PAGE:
Bedford council 'can't' take on unadopted land without cash contribution from housing developers

Developers would need to make a contribution to future maintenance, senior council officer says
Borough Hall, Bedford.Image LDRSBorough Hall, Bedford.Image LDRS
Borough Hall, Bedford.Image LDRS

Bedford Borough Council is not in a position to take on the responsibility of unadopted land without new home developers making a contribution to future maintenance, a senior council officer has said.

Jon Shortland, chief officer, planning infrastructure economic growth, told the Environment and Sustainable Communities Overview and Scrutiny Committee (March 21) that councillors had asked for a report on the lawfulness of management charges.

These are passed onto residents by developers for unadopted infrastructure within housing estates, such as playgrounds and roads.

“There are no planning or other legislative controls to require or compel a developer to offer up infrastructure, such as public open spaces or roads within their developments for adoption,” he said.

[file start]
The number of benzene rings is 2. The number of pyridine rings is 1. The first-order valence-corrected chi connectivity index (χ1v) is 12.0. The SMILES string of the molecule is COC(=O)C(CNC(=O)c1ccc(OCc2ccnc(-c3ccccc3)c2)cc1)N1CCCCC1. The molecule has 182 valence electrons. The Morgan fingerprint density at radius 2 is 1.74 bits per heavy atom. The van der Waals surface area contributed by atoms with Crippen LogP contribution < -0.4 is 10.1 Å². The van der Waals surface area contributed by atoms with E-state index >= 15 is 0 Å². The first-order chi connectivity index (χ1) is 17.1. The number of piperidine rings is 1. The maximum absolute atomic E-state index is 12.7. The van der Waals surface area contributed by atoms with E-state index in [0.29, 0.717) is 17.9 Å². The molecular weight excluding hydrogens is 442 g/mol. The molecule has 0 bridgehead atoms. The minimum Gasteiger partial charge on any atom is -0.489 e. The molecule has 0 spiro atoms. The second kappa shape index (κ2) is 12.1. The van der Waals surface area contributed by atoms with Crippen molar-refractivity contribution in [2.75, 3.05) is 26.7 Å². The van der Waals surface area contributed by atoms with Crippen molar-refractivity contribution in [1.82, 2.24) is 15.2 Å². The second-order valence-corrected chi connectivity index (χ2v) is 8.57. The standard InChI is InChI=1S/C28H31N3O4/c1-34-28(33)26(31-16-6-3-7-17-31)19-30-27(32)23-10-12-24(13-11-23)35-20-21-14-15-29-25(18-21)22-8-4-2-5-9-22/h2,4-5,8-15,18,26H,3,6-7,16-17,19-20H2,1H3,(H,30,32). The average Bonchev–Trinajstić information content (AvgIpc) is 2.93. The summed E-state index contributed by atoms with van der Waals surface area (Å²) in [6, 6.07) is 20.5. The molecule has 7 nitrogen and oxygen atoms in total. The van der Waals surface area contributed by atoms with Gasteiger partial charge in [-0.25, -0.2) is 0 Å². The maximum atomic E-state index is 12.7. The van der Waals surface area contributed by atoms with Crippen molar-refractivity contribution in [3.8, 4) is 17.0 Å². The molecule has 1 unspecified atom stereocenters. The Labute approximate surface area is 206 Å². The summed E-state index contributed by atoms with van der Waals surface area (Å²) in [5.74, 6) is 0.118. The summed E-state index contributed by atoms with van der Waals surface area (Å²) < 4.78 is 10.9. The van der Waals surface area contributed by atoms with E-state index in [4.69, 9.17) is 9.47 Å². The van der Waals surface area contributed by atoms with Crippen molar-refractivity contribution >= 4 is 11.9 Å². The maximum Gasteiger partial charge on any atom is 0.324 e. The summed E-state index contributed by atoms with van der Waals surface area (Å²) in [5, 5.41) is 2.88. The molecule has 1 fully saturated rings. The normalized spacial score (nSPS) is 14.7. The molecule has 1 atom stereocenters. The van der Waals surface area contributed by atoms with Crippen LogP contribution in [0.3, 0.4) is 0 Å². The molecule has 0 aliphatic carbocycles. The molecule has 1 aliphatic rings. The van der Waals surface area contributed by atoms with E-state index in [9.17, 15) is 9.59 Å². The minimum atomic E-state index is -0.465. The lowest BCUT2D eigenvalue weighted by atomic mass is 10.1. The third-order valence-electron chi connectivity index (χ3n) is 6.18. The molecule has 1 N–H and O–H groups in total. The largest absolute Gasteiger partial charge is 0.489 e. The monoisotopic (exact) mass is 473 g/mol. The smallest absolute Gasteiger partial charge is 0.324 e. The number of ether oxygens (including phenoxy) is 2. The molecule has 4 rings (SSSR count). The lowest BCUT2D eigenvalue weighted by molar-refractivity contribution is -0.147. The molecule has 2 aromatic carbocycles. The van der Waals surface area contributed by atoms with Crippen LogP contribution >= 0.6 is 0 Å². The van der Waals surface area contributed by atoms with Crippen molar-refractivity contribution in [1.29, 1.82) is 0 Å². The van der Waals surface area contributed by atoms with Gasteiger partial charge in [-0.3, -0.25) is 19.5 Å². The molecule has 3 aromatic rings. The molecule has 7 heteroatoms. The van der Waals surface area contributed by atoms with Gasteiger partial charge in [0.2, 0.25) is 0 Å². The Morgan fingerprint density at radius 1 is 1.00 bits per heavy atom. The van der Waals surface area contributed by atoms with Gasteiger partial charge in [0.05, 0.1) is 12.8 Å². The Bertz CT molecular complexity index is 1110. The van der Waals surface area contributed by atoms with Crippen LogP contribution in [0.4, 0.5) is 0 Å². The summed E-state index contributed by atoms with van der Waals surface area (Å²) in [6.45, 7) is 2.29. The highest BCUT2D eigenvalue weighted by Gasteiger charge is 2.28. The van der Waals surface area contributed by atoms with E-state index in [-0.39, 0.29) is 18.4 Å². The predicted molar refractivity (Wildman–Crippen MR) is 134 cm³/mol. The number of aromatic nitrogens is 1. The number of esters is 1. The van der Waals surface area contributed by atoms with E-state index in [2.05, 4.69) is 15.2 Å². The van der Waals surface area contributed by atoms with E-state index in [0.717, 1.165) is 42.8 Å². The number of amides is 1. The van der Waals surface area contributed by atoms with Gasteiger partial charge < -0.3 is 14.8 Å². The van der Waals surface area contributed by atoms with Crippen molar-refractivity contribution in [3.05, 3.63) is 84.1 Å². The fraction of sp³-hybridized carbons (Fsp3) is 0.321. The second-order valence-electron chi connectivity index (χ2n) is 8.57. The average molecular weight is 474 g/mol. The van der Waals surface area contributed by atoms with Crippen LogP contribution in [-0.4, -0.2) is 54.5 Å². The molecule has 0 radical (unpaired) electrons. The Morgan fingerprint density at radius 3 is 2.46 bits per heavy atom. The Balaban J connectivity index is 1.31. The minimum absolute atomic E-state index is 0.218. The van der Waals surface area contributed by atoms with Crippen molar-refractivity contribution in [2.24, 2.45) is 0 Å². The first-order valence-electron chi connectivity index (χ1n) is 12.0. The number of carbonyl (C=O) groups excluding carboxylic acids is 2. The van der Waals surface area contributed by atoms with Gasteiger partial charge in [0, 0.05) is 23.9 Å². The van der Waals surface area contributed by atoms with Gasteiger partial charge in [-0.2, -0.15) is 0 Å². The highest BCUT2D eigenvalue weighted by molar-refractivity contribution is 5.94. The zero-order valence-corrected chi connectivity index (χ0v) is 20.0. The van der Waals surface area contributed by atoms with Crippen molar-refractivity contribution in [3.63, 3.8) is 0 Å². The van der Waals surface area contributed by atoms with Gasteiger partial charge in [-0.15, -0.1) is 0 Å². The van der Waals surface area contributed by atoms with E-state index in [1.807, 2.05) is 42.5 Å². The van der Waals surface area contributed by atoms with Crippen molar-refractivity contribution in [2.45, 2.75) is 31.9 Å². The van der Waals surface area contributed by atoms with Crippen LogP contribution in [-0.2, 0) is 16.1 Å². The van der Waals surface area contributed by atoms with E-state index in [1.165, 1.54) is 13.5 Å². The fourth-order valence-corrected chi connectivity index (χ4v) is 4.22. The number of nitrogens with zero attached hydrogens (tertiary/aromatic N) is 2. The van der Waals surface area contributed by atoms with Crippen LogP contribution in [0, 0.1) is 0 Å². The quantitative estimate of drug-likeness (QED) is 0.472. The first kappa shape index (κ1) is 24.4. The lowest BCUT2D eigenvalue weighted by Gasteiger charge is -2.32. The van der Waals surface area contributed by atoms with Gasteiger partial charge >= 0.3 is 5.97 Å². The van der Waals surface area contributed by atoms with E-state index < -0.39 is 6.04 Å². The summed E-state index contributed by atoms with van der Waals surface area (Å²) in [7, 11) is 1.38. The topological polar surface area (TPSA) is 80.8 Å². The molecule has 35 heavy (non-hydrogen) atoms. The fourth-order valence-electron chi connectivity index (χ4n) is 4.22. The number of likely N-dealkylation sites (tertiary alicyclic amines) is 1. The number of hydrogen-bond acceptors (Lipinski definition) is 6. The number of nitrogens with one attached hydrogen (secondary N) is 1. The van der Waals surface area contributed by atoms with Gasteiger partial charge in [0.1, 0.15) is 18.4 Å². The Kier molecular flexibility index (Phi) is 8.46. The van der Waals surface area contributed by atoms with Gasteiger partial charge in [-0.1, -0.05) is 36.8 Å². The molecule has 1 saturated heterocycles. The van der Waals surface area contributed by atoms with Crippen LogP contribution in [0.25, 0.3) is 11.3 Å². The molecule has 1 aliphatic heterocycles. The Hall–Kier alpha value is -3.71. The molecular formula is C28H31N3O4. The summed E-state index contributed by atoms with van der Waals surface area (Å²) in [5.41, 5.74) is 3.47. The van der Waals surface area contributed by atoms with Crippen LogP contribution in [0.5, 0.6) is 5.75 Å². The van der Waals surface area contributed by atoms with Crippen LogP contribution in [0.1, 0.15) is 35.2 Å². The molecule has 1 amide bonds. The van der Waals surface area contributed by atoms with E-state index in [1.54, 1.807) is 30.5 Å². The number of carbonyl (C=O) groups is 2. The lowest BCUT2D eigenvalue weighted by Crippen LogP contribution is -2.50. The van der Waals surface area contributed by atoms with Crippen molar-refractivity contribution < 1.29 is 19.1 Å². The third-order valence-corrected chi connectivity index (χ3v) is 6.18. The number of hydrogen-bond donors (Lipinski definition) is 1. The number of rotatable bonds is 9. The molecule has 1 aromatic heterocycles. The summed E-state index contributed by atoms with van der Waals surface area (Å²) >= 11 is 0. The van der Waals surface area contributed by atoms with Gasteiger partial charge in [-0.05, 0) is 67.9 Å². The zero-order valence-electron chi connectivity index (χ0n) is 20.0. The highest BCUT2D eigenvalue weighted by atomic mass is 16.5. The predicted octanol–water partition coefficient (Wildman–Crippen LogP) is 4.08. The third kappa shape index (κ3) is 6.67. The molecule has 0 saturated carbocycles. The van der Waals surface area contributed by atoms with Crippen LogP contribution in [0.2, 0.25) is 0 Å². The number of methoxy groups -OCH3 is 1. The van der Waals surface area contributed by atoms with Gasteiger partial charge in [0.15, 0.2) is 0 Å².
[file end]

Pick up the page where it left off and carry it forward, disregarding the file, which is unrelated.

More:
“[Historically] most developments did offer that up for adoption and that process started changing probably around 20 years ago.

“Developers found that rather than providing the local authority with a 20-year lump sum upfront to cover the future maintenance costs, it was more certainly cost-effective and cash flow efficient for them to not put a big lump of money up front but to pass that responsibility on to the people who bought their houses and make them responsible for it on a yearly basis.”

Mr Shorland said a lot of those homeowners “turn out not to be aware of those facts” when they purchase their house.

“They may have been directed to use a solicitor provided by the house seller, rather than the buyer,” he said.

“But for whatever reason due diligence wasn’t carried out and they’re liable for a charge that they didn’t realise that they were liable for, and one which can increase dramatically year-on-year.”

The committee heard that the borough council cannot compel developers to offer up assets for adoption.

“We would in a lot of cases like them to do that, provided they give us the 20-year lump sum to cover future costs of maintenance,” Mr Shortland said.

“But if they don’t do that the council is not in a financial position to be able to take on that responsibility with no contribution to all the future maintenance.”